Long before daybreak on Sunday, Nov. 8, Tuscaloosa police officers knocked on the apartment door of a University of Alabama student, responding to a routine noise complaint. The man in question attempted to close the door multiple times before the officer in the doorway stepped inside of the apartment, dragging the student outside amidst a chorus of screams from friends within the residence. That evening, three people, all students, were taken into custody and charged with various crimes, including resisting arrest, harassment and obstructing governmental operations.
In response, a small group of student protesters rallied in front of Tuscaloosa’s City Hall on Wednesday morning, calling for justice for the three individuals. The group, organized by a few different campus clubs, chanted, “This is what democracy looks like.” The faces in the crowd were overwhelmingly white, and the level of support it received was minimal at best.
When speaking to others about this humorless situation, I have watched students’ uncontrollable laughter give way to cold, dead eyes – young but already disillusioned. Defeat rests heavily my shoulders and on the shoulders of my peers as we realize liberty and justice for all is a rallying cry that does not extend to brown-skinned Americans. Reports of the arrested students’ past run-ins with the law have not surfaced. No one questions their level of sobriety or their potentially troubled home lives. When video evidence reveals they are victims of overzealous policing, no one claims the abuse was deserved due to hearsay accounts of what happened before cameras started rolling. The officers involved were placed on leave almost immediately, and an internal affairs investigation is already underway. The humanity of the arrested students will be protected, and, rather than unflattering mugshots, news outlets will be flooded with images of the students hugging kittens and swimming alongside humpback whales as the case develops.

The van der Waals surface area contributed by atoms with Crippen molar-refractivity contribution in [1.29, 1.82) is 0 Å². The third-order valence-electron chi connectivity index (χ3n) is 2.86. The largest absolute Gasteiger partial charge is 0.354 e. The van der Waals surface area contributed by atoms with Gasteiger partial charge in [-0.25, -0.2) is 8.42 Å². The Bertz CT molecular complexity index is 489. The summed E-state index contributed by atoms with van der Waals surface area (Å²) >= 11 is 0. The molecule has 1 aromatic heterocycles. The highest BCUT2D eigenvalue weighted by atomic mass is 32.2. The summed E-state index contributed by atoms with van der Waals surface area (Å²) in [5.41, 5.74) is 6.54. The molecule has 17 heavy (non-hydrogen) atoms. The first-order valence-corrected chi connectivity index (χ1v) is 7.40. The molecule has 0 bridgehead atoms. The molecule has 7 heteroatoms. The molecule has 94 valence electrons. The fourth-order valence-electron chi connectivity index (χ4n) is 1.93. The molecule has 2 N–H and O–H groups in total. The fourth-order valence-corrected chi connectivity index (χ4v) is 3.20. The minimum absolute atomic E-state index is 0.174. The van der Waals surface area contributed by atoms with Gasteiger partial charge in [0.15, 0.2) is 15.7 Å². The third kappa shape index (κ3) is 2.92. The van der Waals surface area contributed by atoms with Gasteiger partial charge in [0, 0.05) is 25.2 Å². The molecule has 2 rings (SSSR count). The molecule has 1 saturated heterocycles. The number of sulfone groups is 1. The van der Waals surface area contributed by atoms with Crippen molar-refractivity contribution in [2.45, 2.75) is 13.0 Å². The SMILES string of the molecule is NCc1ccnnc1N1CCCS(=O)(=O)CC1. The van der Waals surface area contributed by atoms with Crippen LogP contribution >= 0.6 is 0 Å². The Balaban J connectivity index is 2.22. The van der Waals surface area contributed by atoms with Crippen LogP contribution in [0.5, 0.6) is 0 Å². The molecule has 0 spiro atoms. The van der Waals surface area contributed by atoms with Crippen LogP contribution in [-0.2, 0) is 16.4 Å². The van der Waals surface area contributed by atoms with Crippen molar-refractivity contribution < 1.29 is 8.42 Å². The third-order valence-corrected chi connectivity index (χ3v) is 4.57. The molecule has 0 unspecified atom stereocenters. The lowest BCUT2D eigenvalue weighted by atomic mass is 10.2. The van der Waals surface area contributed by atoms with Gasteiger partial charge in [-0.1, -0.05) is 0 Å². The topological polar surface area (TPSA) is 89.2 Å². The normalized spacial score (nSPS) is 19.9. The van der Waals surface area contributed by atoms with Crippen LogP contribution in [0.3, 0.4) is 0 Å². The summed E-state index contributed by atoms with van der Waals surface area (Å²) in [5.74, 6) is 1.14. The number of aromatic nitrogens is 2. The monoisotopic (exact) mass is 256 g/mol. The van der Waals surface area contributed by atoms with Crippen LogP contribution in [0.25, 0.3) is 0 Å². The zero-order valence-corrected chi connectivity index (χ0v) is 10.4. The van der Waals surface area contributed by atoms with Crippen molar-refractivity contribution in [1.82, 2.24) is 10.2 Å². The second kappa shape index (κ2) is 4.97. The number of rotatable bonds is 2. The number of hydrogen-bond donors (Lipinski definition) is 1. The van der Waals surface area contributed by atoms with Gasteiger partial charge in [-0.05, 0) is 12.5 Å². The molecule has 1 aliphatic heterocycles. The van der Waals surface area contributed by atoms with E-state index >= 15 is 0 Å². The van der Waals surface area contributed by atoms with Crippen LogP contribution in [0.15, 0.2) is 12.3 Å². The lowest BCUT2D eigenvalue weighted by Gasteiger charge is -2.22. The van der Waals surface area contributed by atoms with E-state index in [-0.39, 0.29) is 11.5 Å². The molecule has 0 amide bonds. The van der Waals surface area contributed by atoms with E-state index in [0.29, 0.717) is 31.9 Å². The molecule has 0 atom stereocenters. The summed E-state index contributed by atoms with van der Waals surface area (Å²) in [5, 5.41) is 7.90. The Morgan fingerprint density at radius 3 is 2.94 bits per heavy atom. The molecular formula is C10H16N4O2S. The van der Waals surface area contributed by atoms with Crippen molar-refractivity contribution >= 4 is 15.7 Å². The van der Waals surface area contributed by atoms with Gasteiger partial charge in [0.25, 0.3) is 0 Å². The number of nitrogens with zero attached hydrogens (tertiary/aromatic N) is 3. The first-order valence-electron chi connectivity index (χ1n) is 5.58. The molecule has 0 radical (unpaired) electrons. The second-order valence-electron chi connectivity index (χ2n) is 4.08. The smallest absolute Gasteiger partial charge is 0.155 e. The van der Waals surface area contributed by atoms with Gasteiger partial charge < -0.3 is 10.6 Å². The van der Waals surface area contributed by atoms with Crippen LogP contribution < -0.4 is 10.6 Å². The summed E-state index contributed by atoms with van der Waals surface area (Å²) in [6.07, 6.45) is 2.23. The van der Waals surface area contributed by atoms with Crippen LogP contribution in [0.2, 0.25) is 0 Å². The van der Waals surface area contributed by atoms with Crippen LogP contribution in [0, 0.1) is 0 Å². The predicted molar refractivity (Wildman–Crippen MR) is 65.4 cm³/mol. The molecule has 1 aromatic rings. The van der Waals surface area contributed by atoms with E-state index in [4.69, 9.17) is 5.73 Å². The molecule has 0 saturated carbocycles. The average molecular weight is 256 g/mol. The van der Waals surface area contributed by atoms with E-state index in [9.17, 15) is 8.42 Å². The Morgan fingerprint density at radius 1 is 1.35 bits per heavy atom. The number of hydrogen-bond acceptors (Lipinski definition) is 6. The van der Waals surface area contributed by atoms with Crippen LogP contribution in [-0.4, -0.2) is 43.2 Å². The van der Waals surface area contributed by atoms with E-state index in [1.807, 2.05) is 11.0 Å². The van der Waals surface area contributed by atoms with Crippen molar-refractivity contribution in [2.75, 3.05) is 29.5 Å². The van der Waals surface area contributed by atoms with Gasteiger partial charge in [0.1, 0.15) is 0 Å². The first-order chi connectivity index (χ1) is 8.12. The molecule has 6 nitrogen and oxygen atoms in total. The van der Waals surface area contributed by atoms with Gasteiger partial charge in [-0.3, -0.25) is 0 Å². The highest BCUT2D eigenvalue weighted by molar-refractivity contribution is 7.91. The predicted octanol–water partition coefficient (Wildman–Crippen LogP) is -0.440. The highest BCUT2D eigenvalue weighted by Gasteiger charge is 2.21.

People are laughing, but not because this is funny. They laugh to say, “How does it feel?” I know because I am silently asking the same question. How does it feel to watch someone who looks like you get brutalized, flat on his back, hands up to protect his head? Someone who wears the same clothes, who cuts their hair the same way, who grew up in a neighborhood like yours, who has plans and goals for the future that align with your own? Is this what it takes for the stony-faced majority to finally open its collective mouth to say police brutality is unacceptable?
Almosa Pirela-Jones is a junior majoring in English. Her column runs biweekly.